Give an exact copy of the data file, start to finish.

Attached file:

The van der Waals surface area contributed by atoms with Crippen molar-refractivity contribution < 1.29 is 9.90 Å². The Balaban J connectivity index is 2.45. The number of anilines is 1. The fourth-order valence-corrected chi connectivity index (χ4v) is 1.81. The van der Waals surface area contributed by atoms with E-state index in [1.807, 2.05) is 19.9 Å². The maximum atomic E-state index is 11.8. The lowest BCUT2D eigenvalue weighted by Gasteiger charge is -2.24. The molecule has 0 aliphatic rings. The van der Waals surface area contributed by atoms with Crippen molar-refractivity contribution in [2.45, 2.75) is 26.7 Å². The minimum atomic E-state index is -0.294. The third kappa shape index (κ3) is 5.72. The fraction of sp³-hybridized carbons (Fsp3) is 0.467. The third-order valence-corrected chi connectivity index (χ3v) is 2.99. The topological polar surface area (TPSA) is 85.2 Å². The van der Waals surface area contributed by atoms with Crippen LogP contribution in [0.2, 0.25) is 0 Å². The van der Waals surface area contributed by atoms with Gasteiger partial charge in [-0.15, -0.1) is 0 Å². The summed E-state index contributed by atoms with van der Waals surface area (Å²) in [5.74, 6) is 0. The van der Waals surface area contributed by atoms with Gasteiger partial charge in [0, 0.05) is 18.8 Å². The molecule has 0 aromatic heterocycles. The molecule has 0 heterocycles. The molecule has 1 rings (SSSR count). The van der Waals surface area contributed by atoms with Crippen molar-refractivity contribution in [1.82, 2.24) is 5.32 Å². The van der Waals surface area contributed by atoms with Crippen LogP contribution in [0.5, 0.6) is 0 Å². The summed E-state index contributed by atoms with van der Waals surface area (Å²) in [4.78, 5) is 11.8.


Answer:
The van der Waals surface area contributed by atoms with Crippen molar-refractivity contribution < 1.29 is 9.90 Å². The Balaban J connectivity index is 2.45. The number of anilines is 1. The fourth-order valence-corrected chi connectivity index (χ4v) is 1.81. The van der Waals surface area contributed by atoms with E-state index in [1.807, 2.05) is 19.9 Å². The maximum atomic E-state index is 11.8. The lowest BCUT2D eigenvalue weighted by Gasteiger charge is -2.24. The molecule has 0 aliphatic rings. The van der Waals surface area contributed by atoms with Crippen molar-refractivity contribution in [2.45, 2.75) is 26.7 Å². The minimum atomic E-state index is -0.294. The third kappa shape index (κ3) is 5.72. The fraction of sp³-hybridized carbons (Fsp3) is 0.467. The third-order valence-corrected chi connectivity index (χ3v) is 2.99. The topological polar surface area (TPSA) is 85.2 Å². The van der Waals surface area contributed by atoms with Crippen LogP contribution in [0.2, 0.25) is 0 Å². The van der Waals surface area contributed by atoms with Gasteiger partial charge in [-0.15, -0.1) is 0 Å². The summed E-state index contributed by atoms with van der Waals surface area (Å²) in [5.74, 6) is 0. The van der Waals surface area contributed by atoms with Gasteiger partial charge in [0, 0.05) is 18.8 Å². The molecule has 0 aromatic heterocycles. The molecule has 0 heterocycles. The molecule has 1 rings (SSSR count). The van der Waals surface area contributed by atoms with Crippen molar-refractivity contribution in [1.82, 2.24) is 5.32 Å². The van der Waals surface area contributed by atoms with Crippen LogP contribution in [0.5, 0.6) is 0 Å². The summed E-state index contributed by atoms with van der Waals surface area (Å²) in [4.78, 5) is 11.8.